Overall, the number of reported crimes in unincorporated Pasco County in 2012 fell to 10.1 percent below the overall number of crimes reported the previous year, according to information the Pasco County Sheriff’s Office released Wednesday.
The agency recorded 12,201 crimes reported in its jurisdiction in 2012. That’s 1,369 fewer crimes than were reported in 2011. The Sheriff’s Office’s jurisdiction does not include municipalities like New Port Richey.
The statistics the agency released Wednesday are called Uniform Crime Reports and will be sent to the Florida Department of Law Enforcement for verification, and then to the FBI.
Pasco Sheriff Chris Nocco said at a press conference that he wanted to point out that the stats were a good snapshot of what was going on in Pasco County, but it’s not the “be-all, end-all.”
“The biggest things that we’re happy about are the fact that our arrests have gone up,” Nocco said. “Our clearance rates are high. Reported crime has gone down, and our arrests are high, so that’s actually showing we are being very proactive out there.”
Here’s a look at some of the agency’s statistics:
- The overall number of robberies reported in 2012 fell 8.8 percent below the overall number of robberies reported the previous year.
- The overall number of burglaries reported in 2012 fell 12.3 percent below the overall number of robberies reported the previous year.
- The overall number of larcenies reported in 2012 dropped 12.4 percent belowthe overall number of robberies reported the previous year.
- The overall number of domestic violence incidents reported in 2012 fell 2.2 percentbelow the number reported the previous year.
- The overall number of murders reported in 2012 stood at 11, which is the same number reported the year before. Firearm murders, which are included in that number, rose to eight in 2012 from six the year before.
- The overall number of aggravated assaults reported in 2012 rose by 4.7 percent above the number of incidents reported in 2011.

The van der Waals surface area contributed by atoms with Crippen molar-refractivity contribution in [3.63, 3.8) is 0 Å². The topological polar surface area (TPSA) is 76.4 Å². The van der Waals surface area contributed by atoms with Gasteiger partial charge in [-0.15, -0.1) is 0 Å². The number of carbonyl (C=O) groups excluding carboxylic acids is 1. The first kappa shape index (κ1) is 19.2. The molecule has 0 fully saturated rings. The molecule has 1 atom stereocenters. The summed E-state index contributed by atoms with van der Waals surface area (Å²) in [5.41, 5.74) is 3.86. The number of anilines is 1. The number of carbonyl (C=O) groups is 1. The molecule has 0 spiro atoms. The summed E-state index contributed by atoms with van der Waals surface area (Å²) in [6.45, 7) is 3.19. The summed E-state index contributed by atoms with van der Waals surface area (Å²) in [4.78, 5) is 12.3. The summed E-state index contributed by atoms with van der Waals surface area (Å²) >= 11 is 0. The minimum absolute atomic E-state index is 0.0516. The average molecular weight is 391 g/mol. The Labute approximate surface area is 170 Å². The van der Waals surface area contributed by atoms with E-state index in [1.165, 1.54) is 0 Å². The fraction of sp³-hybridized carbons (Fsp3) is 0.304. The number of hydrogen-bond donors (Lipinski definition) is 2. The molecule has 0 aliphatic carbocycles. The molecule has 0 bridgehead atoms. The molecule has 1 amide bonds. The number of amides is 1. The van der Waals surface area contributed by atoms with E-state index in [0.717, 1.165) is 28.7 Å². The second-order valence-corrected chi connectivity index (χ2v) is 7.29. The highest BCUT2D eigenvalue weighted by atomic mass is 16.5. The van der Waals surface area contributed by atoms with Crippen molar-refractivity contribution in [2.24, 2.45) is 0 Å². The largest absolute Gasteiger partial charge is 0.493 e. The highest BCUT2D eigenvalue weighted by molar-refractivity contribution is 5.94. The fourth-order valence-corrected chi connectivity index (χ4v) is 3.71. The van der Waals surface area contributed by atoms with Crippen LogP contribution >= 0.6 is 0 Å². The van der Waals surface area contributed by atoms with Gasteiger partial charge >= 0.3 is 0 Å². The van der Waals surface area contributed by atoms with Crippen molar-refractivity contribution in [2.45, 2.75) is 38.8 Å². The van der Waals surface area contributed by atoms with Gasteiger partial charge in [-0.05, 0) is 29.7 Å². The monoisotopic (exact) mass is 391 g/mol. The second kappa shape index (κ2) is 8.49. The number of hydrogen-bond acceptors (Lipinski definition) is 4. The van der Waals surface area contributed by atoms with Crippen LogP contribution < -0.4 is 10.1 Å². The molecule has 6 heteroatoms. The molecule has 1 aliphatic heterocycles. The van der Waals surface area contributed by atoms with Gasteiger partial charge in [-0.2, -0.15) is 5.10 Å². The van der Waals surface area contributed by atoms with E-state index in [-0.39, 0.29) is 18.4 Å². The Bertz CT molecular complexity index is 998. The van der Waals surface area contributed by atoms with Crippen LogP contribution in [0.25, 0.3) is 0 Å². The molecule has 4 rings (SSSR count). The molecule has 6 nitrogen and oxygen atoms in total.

Nocco said that his agency is all about the process it uses to address crime. He touted his Intelligence Led Policing strategy.
Intelligence-Led Policing is a broad strategy that focuses on analysis and allocating resources to high-crime areas.
Nocco introduced Intelligence-Led Policing at the agency in 2011.
Lt. Brian Prescott heads up the Sheriff’s Office’s ILP division. He said in a press release that “Seeing the drop in robberies and burglaries is personally satisfying for me. We started ILP as a means to catch more criminals and ultimately prevent crime from happening. These numbers reflect our success.”
At the press conference, Prescott highlighted that the Sheriff’s Office has been targeting high crime areas. He said that’s the reason the agency has seen a “dramatic reduction” in patrol suppressible crime.
The areas comprise 2.4 percent of Pasco, he said, but he declined to give out details on where exactly those areas are. He mentioned there was one in each of the agency’s districts.
The number of forcible sex offenses in this year’s stats shows an increase of 38.2 percent above last year’s numbers. That category includes rape, forcible fondling and forcible sodomy offenses.
However, Nocco says he attributes the number to a change in reporting of sex crimes. The agency expanded recently the classifications of sex crimes it reports in its UCRs. The 2012 stats includes 17 offense subcategories of sex offenses that the agency didn't include in previous years.
“Its not that it automatically spiked,” Nocco said. “It’s how we reported it, which shows a spike.”
Before 2012, the classifications the Sheriff’s Office used to report those crimes were more limited. They changed their reporting method after talking to the Jacksonville police.
Nocco said that “when these crimes occur, they are absolutely horrendous” and that his agency does everything it can to arrest and seek prosecution for offenders. He noted that in the majority of sex offense cases, the suspect is usually known to the victim.
Nocco said the overall statistics show the agency is heading in the right direction.
“But we realize there’s never a pinnacle,” he said. “We’re always going to be climbing, and getting better."